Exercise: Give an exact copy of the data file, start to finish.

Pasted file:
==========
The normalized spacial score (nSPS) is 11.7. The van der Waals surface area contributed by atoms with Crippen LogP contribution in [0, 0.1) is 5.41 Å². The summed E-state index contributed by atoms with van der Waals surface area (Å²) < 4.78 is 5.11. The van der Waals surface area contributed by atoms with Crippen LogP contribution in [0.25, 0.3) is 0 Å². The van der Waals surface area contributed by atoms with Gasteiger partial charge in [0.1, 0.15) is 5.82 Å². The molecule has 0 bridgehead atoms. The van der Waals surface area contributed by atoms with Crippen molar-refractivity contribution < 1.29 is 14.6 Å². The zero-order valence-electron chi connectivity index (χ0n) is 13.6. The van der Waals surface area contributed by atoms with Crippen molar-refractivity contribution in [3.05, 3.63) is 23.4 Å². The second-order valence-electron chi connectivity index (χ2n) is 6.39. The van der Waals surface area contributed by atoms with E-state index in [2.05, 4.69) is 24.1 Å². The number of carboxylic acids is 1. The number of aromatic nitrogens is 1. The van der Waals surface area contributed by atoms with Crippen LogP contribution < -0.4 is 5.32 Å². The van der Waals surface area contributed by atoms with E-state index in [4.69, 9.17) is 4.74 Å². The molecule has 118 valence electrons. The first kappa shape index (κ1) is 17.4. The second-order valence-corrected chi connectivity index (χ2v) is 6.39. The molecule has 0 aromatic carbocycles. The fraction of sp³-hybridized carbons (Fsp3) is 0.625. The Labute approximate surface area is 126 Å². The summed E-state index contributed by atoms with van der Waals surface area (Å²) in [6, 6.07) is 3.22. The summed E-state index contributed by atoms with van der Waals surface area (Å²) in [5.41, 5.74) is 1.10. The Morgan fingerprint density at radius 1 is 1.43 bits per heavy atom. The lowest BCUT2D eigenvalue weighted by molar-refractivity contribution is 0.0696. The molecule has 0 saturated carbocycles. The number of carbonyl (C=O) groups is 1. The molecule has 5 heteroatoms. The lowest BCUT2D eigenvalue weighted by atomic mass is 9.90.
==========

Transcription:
The normalized spacial score (nSPS) is 11.7. The van der Waals surface area contributed by atoms with Crippen LogP contribution in [0, 0.1) is 5.41 Å². The summed E-state index contributed by atoms with van der Waals surface area (Å²) < 4.78 is 5.11. The van der Waals surface area contributed by atoms with Crippen LogP contribution in [0.25, 0.3) is 0 Å². The van der Waals surface area contributed by atoms with Gasteiger partial charge in [0.1, 0.15) is 5.82 Å². The molecule has 0 bridgehead atoms. The van der Waals surface area contributed by atoms with Crippen molar-refractivity contribution < 1.29 is 14.6 Å². The zero-order valence-electron chi connectivity index (χ0n) is 13.6. The van der Waals surface area contributed by atoms with Crippen molar-refractivity contribution in [3.05, 3.63) is 23.4 Å². The second-order valence-electron chi connectivity index (χ2n) is 6.39. The van der Waals surface area contributed by atoms with E-state index in [2.05, 4.69) is 24.1 Å². The number of carboxylic acids is 1. The number of aromatic nitrogens is 1. The van der Waals surface area contributed by atoms with Crippen LogP contribution < -0.4 is 5.32 Å². The van der Waals surface area contributed by atoms with E-state index in [4.69, 9.17) is 4.74 Å². The molecule has 118 valence electrons. The first kappa shape index (κ1) is 17.4. The second-order valence-corrected chi connectivity index (χ2v) is 6.39. The molecule has 0 aromatic carbocycles. The fraction of sp³-hybridized carbons (Fsp3) is 0.625. The Labute approximate surface area is 126 Å². The summed E-state index contributed by atoms with van der Waals surface area (Å²) in [6, 6.07) is 3.22. The summed E-state index contributed by atoms with van der Waals surface area (Å²) in [5.41, 5.74) is 1.10. The Morgan fingerprint density at radius 1 is 1.43 bits per heavy atom. The lowest BCUT2D eigenvalue weighted by molar-refractivity contribution is 0.0696. The molecule has 0 saturated carbocycles. The number of carbonyl (C=O) groups is 1. The molecule has 5 heteroatoms. The lowest BCUT2D eigenvalue weighted by atomic mass is 9.90.